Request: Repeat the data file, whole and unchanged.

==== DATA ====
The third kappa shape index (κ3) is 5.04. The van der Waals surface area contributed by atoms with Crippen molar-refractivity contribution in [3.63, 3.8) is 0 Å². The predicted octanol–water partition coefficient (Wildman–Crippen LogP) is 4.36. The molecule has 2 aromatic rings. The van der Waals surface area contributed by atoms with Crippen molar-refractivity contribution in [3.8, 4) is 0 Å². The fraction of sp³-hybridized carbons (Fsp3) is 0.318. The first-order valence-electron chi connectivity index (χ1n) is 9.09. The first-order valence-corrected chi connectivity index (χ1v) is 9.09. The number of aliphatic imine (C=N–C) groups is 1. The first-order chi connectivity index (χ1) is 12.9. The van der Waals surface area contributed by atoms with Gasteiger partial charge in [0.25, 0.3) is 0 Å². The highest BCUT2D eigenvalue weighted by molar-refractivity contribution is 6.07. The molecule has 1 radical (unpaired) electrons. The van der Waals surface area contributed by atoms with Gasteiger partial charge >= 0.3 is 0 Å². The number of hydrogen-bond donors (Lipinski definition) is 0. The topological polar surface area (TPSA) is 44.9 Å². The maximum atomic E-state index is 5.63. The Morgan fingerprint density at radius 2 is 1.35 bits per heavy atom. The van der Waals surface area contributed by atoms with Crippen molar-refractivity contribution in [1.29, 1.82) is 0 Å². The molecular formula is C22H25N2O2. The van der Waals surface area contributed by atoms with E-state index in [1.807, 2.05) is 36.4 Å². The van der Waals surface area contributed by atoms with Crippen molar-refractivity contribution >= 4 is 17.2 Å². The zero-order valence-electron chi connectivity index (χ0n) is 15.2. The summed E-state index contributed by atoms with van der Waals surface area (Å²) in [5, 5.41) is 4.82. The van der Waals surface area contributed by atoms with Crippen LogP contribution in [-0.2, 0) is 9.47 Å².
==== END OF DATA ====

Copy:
The third kappa shape index (κ3) is 5.04. The van der Waals surface area contributed by atoms with Crippen molar-refractivity contribution in [3.63, 3.8) is 0 Å². The predicted octanol–water partition coefficient (Wildman–Crippen LogP) is 4.36. The molecule has 2 aromatic rings. The van der Waals surface area contributed by atoms with Crippen molar-refractivity contribution in [3.8, 4) is 0 Å². The fraction of sp³-hybridized carbons (Fsp3) is 0.318. The first-order valence-electron chi connectivity index (χ1n) is 9.09. The first-order valence-corrected chi connectivity index (χ1v) is 9.09. The number of aliphatic imine (C=N–C) groups is 1. The first-order chi connectivity index (χ1) is 12.9. The van der Waals surface area contributed by atoms with Gasteiger partial charge in [0.25, 0.3) is 0 Å². The highest BCUT2D eigenvalue weighted by molar-refractivity contribution is 6.07. The molecule has 1 radical (unpaired) electrons. The van der Waals surface area contributed by atoms with Gasteiger partial charge >= 0.3 is 0 Å². The number of hydrogen-bond donors (Lipinski definition) is 0. The topological polar surface area (TPSA) is 44.9 Å². The maximum atomic E-state index is 5.63. The Morgan fingerprint density at radius 2 is 1.35 bits per heavy atom. The van der Waals surface area contributed by atoms with Crippen molar-refractivity contribution in [1.29, 1.82) is 0 Å². The molecular formula is C22H25N2O2. The van der Waals surface area contributed by atoms with E-state index in [1.807, 2.05) is 36.4 Å². The van der Waals surface area contributed by atoms with Crippen molar-refractivity contribution >= 4 is 17.2 Å². The zero-order valence-electron chi connectivity index (χ0n) is 15.2. The summed E-state index contributed by atoms with van der Waals surface area (Å²) in [5, 5.41) is 4.82. The van der Waals surface area contributed by atoms with Crippen LogP contribution in [-0.2, 0) is 9.47 Å².